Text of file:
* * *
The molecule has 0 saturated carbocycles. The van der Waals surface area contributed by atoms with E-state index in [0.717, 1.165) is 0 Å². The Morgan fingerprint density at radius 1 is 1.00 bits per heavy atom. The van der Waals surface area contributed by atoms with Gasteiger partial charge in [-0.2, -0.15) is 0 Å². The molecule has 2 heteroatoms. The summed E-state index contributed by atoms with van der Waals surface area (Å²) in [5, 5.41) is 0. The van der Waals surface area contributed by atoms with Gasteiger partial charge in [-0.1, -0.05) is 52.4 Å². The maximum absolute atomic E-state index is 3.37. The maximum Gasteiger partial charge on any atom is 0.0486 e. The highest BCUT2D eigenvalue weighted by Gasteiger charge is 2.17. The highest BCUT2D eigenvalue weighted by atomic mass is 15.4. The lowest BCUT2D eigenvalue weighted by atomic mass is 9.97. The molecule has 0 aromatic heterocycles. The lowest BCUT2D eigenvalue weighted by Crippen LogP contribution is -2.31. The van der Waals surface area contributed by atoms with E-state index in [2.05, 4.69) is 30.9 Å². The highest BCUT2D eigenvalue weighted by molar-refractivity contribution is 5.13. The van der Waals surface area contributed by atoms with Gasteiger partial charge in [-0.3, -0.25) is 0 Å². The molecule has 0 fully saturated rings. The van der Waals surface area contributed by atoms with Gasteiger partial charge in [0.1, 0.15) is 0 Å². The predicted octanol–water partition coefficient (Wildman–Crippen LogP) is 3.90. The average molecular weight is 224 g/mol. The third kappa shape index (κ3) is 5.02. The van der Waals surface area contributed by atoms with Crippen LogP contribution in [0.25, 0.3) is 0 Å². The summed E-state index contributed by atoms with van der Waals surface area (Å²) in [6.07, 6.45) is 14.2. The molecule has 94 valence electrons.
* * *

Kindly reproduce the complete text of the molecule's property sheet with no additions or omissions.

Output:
The molecule has 0 saturated carbocycles. The van der Waals surface area contributed by atoms with E-state index in [0.717, 1.165) is 0 Å². The Morgan fingerprint density at radius 1 is 1.00 bits per heavy atom. The van der Waals surface area contributed by atoms with Gasteiger partial charge in [-0.2, -0.15) is 0 Å². The molecule has 2 heteroatoms. The summed E-state index contributed by atoms with van der Waals surface area (Å²) in [5, 5.41) is 0. The van der Waals surface area contributed by atoms with Gasteiger partial charge in [-0.1, -0.05) is 52.4 Å². The maximum absolute atomic E-state index is 3.37. The maximum Gasteiger partial charge on any atom is 0.0486 e. The highest BCUT2D eigenvalue weighted by Gasteiger charge is 2.17. The highest BCUT2D eigenvalue weighted by atomic mass is 15.4. The lowest BCUT2D eigenvalue weighted by atomic mass is 9.97. The molecule has 0 aromatic heterocycles. The lowest BCUT2D eigenvalue weighted by Crippen LogP contribution is -2.31. The van der Waals surface area contributed by atoms with E-state index in [2.05, 4.69) is 30.9 Å². The highest BCUT2D eigenvalue weighted by molar-refractivity contribution is 5.13. The van der Waals surface area contributed by atoms with Gasteiger partial charge in [-0.3, -0.25) is 0 Å². The molecule has 0 fully saturated rings. The van der Waals surface area contributed by atoms with Gasteiger partial charge in [0.1, 0.15) is 0 Å². The predicted octanol–water partition coefficient (Wildman–Crippen LogP) is 3.90. The average molecular weight is 224 g/mol. The third kappa shape index (κ3) is 5.02. The van der Waals surface area contributed by atoms with Crippen LogP contribution in [0.25, 0.3) is 0 Å². The summed E-state index contributed by atoms with van der Waals surface area (Å²) in [6.07, 6.45) is 14.2. The molecule has 94 valence electrons.